• Determine what has been accomplished. Look at what the current performance level is and compare it to the starting point determined earlier.
  • Review the amount of time left in respect to the goal date. You want to see if the amount of improvement is aligned with how much time has passed or how much time is left before the goal date is reached.
  • Determine if the time remaining before the goal date is adequate to fulfill the goal. Here you want to see if there is still enough time to improve and reach the goal.
  • If not enough time is left to accomplish goal by goal date, then set a new goal and goal date based on how much improvement has been accomplished and the time it took to get there.
  • If there is still enough time, set smaller goals to help the employee move towards the established general goal.

In overcoming roadblocks, you may need to be more flexible. Perhaps the goal originally seemed like a viable goal, but when put into practice it becomes apparent that you will not be able to reach it. Do not become frustrated. Be flexible and understanding of your employee if you have to reset a goal.

Focusing on Progress

If you find yourself with an employee struggling with reaching their goals, you may be tempted to pull them over and discuss how they are missing the mark and the related consequences.

Focusing on the negative aspects will only create more obstacles. Remember the hierarchy of needs mentioned earlier? Well, if you start making the coaching session feel more negative, the employee may feel that their job is threatened. If this happens, they will become more fearful and this adds to the roadblocks.

Instead of focusing on the negatives, focus on the progress. Tell your employee that you see progress and that you believe that they are able to make their goals. Speaking positively expands the employee’s belief about themselves. Use encouraging phrases like the ones here:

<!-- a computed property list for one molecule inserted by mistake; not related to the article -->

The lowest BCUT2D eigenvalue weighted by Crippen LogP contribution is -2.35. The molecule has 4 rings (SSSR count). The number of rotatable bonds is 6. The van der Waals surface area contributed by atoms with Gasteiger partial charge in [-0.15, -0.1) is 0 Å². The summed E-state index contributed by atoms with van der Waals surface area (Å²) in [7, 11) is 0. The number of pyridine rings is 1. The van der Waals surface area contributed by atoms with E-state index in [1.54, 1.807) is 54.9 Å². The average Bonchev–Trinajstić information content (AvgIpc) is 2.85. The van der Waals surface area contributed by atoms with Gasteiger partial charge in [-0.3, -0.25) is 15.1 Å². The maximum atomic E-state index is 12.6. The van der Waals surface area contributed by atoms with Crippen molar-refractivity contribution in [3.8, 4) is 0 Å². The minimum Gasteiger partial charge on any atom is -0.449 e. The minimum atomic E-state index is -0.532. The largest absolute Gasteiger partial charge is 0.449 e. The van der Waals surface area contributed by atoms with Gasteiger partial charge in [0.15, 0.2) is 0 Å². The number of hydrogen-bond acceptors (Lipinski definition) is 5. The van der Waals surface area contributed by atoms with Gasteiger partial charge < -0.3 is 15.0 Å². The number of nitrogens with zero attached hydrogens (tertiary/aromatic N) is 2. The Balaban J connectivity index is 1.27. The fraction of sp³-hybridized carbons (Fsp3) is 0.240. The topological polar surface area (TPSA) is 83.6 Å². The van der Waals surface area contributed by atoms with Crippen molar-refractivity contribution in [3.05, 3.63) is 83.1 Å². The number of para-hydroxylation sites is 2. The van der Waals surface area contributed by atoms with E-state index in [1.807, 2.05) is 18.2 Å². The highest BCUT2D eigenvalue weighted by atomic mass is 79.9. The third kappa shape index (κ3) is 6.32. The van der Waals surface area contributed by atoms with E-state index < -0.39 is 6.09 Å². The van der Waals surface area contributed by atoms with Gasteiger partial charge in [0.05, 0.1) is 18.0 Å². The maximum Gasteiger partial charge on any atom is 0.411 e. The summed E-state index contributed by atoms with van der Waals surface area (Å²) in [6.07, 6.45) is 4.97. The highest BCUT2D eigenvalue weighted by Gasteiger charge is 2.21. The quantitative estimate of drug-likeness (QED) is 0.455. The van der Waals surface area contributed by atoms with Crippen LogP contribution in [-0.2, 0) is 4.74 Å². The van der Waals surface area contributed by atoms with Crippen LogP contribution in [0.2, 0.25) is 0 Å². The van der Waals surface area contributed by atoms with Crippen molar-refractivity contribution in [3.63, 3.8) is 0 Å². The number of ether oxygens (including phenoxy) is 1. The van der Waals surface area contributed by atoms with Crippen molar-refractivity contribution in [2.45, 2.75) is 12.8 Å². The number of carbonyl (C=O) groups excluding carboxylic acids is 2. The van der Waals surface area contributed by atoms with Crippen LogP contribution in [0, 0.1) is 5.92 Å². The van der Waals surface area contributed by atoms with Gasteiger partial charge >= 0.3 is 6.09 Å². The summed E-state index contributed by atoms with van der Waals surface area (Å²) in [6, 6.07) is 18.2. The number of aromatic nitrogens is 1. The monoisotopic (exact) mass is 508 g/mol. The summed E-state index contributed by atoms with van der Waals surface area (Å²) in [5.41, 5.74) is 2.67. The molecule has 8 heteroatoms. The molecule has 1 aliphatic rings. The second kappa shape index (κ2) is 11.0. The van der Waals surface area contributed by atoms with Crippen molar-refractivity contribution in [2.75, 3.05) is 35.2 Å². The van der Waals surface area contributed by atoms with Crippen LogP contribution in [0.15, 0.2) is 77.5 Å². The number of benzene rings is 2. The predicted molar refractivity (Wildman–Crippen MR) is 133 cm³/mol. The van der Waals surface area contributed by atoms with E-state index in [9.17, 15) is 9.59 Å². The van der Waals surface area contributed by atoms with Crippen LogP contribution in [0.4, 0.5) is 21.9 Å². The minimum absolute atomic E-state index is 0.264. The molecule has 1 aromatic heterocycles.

• I know you are not quite there yet, but you managed to improve this much in such a short amount of time.
  • Your progress is steady and you are showing promise that you will reach that goal.
  • You showed definite improvement since our last discussion. I am confident you are going to hit this goal.

It is easy to speak into the positive aspects of progress. The benefits of focusing on progress could reap the following:

  • Increased communication between you and your employee
  • Build trust
  • Increase motivation
  • Goal is reached
  • Build good relationship with your employee
  • Employee’s confidence is boosted

You see if you speak positively, then positive things come out, but if you speak negatively, and then you will get a negative reaction.

Case Study

Bob knew that as a coach, he and the employee he works with may face obstacles. Upon first meeting Rory, Bob had feelings of doubt in his ability to coach him. Regardless, Bob continued without a hitch. Rory and Bob developed a good relationship. Bob eventually had to re-evaluate the goals that he and Rory had originally made. He found that while Rory was making progress, he was not making the progress in a timely fashion. After a few adjustments to their original options, they came to a solution that continued Rory’s progress and allowed him to reach his goal in time. Bob also gained confidence in himself as a coach.